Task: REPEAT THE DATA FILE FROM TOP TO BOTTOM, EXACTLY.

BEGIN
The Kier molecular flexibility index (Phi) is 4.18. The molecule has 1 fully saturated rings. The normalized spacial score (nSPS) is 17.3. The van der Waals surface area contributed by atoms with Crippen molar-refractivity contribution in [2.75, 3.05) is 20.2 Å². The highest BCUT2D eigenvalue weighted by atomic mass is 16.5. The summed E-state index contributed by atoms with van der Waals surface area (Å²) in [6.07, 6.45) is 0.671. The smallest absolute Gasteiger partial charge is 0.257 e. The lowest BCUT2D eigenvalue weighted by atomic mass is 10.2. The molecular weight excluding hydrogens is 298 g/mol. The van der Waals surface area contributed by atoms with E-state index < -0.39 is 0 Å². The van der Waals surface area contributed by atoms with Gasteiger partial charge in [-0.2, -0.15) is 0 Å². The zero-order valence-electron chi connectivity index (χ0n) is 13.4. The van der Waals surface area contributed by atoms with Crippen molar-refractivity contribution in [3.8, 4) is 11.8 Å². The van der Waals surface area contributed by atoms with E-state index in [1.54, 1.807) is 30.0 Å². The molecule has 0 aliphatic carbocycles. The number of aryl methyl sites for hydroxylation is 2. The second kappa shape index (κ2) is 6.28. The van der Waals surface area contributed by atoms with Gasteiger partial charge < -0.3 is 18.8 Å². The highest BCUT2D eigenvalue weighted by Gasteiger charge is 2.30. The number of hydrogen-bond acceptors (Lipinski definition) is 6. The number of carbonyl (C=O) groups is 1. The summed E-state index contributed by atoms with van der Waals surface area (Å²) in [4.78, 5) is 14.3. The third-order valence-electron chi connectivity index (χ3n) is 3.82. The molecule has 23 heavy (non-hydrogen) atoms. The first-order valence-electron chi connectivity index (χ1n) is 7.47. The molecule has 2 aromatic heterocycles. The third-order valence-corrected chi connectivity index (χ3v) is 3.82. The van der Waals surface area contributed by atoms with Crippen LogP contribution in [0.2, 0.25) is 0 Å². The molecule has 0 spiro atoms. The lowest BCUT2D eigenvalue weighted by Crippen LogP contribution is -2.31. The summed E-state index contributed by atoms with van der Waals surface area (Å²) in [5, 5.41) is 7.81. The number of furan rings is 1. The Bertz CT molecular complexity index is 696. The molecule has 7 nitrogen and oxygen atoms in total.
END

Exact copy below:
The Kier molecular flexibility index (Phi) is 4.18. The molecule has 1 fully saturated rings. The normalized spacial score (nSPS) is 17.3. The van der Waals surface area contributed by atoms with Crippen molar-refractivity contribution in [2.75, 3.05) is 20.2 Å². The highest BCUT2D eigenvalue weighted by atomic mass is 16.5. The summed E-state index contributed by atoms with van der Waals surface area (Å²) in [6.07, 6.45) is 0.671. The smallest absolute Gasteiger partial charge is 0.257 e. The lowest BCUT2D eigenvalue weighted by atomic mass is 10.2. The molecular weight excluding hydrogens is 298 g/mol. The van der Waals surface area contributed by atoms with E-state index < -0.39 is 0 Å². The van der Waals surface area contributed by atoms with Gasteiger partial charge in [-0.2, -0.15) is 0 Å². The zero-order valence-electron chi connectivity index (χ0n) is 13.4. The van der Waals surface area contributed by atoms with Crippen molar-refractivity contribution in [3.8, 4) is 11.8 Å². The van der Waals surface area contributed by atoms with E-state index in [1.54, 1.807) is 30.0 Å². The molecule has 0 aliphatic carbocycles. The number of aryl methyl sites for hydroxylation is 2. The second kappa shape index (κ2) is 6.28. The van der Waals surface area contributed by atoms with Gasteiger partial charge < -0.3 is 18.8 Å². The highest BCUT2D eigenvalue weighted by Gasteiger charge is 2.30. The number of hydrogen-bond acceptors (Lipinski definition) is 6. The number of carbonyl (C=O) groups is 1. The summed E-state index contributed by atoms with van der Waals surface area (Å²) in [4.78, 5) is 14.3. The third-order valence-electron chi connectivity index (χ3n) is 3.82. The molecule has 23 heavy (non-hydrogen) atoms. The first-order valence-electron chi connectivity index (χ1n) is 7.47. The molecule has 2 aromatic heterocycles. The third-order valence-corrected chi connectivity index (χ3v) is 3.82. The van der Waals surface area contributed by atoms with Crippen LogP contribution in [0.2, 0.25) is 0 Å². The molecule has 0 spiro atoms. The lowest BCUT2D eigenvalue weighted by Crippen LogP contribution is -2.31. The summed E-state index contributed by atoms with van der Waals surface area (Å²) in [5, 5.41) is 7.81. The number of furan rings is 1. The Bertz CT molecular complexity index is 696. The molecule has 7 nitrogen and oxygen atoms in total.